Publication biases

We detected no evidence of publication biases, assessed by Deeks’ Funnel Plot Asymmetry Test (PCT: p = 0.67, P-SEP: p = 0.35) (Fig. 6).

Fig. 6
figure 6

Deeks’ funnel plot to estimate the presence of publication bias. PCT, procalcitonin; P-SEP, presepsin; ESS, effective sample size. We detected no evidence of publication bias (PCT: p = 0.67; P-SEP: p = 0.35)

Quality of DTA evidence using the GRADE system (or approach)

We summarized the main findings and the quality of evidence for each outcome across all the studies in the GRADE evidence profile (Table 2). Because, all included studies showed unclear or high risk of index test interpretation bias, the quality of evidence of the outcomes was downgraded by one level (from high to moderate). Furthermore, with the substantial heterogeneities among pooled estimates of the sensitivity and specificity in included studies, and because the source of heterogeneities could not be fully explained by the results of our sensitivity analysis, the quality of evidence of the outcomes was again downgraded by one level (from moderate to low). We found no serious indirectness and imprecision. Finally, the quality of the body of evidence supporting PCT and P-SEP for the diagnosis of infection were both graded as “low” for true positive, false negative, false positive, and true negative. Consequently, we graded the overall quality of evidence as “low.”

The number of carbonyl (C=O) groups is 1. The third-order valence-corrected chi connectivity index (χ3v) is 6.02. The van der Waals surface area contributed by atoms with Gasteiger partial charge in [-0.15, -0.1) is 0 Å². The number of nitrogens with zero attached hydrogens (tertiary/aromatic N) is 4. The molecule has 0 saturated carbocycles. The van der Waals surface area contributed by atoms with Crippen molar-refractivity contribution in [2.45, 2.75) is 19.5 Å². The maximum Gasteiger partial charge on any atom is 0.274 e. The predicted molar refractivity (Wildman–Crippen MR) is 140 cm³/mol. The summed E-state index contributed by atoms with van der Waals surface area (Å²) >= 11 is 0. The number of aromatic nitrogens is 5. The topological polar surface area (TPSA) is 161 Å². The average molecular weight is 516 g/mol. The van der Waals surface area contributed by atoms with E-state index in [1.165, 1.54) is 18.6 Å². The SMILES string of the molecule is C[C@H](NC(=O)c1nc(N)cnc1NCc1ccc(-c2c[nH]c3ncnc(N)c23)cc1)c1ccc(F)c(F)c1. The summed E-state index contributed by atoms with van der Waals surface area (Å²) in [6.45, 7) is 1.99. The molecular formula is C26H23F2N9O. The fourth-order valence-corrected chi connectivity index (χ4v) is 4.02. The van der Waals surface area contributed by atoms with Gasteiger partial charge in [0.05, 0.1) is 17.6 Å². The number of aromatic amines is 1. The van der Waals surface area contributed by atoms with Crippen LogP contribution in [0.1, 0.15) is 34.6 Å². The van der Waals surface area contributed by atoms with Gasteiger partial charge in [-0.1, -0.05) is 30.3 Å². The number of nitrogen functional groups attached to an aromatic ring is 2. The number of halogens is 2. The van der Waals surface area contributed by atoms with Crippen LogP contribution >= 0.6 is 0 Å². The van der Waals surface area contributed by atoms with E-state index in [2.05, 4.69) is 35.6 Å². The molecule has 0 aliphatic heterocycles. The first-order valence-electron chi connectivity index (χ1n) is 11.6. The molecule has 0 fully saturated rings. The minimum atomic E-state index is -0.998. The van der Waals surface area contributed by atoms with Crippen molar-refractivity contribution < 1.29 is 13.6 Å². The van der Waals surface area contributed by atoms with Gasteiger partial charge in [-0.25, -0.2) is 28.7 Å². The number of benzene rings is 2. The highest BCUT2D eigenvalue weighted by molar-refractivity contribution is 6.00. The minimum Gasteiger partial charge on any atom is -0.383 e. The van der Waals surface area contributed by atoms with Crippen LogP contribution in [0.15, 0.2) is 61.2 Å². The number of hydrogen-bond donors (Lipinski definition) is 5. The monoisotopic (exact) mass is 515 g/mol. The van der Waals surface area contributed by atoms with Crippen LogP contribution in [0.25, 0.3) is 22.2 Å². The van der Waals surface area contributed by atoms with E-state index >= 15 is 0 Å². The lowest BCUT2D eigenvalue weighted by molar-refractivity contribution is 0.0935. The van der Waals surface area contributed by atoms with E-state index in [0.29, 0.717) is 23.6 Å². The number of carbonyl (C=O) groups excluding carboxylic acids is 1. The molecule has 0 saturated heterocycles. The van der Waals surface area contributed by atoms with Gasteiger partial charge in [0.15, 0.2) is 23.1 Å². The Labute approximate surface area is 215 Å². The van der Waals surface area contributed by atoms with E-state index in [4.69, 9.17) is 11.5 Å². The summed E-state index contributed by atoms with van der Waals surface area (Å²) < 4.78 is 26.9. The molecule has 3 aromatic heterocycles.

Table 2 GRADE evidence profile to determine the accuracy of PCT and P-SEP when used to diagnose bacterial infection in adult critically ill patients


Summary of the main results

On the basis of the pre-defined protocol [17], the present meta-analysis and systematic review, which included 19 studies from several regions of the world, assessed the diagnostic accuracy of the index tests in participants with established infection in the critical care setting. To the best of our knowledge, this is the first study using appropriate methodologies and quality assessment tools, which provide evidence that there is no difference in the diagnostic performance of PCT and P-SEP in critically ill patients. Analyses of AUROC revealed AUC values of 0.84 for PCT and 0.87 for P-SEP with modest sensitivity and specificity. Positive and negative LRs for both biomarkers were sufficiently relevant as additional diagnostic tools in cases of infection, which were often indistinguishable from non-infectious disorders in critically ill patients.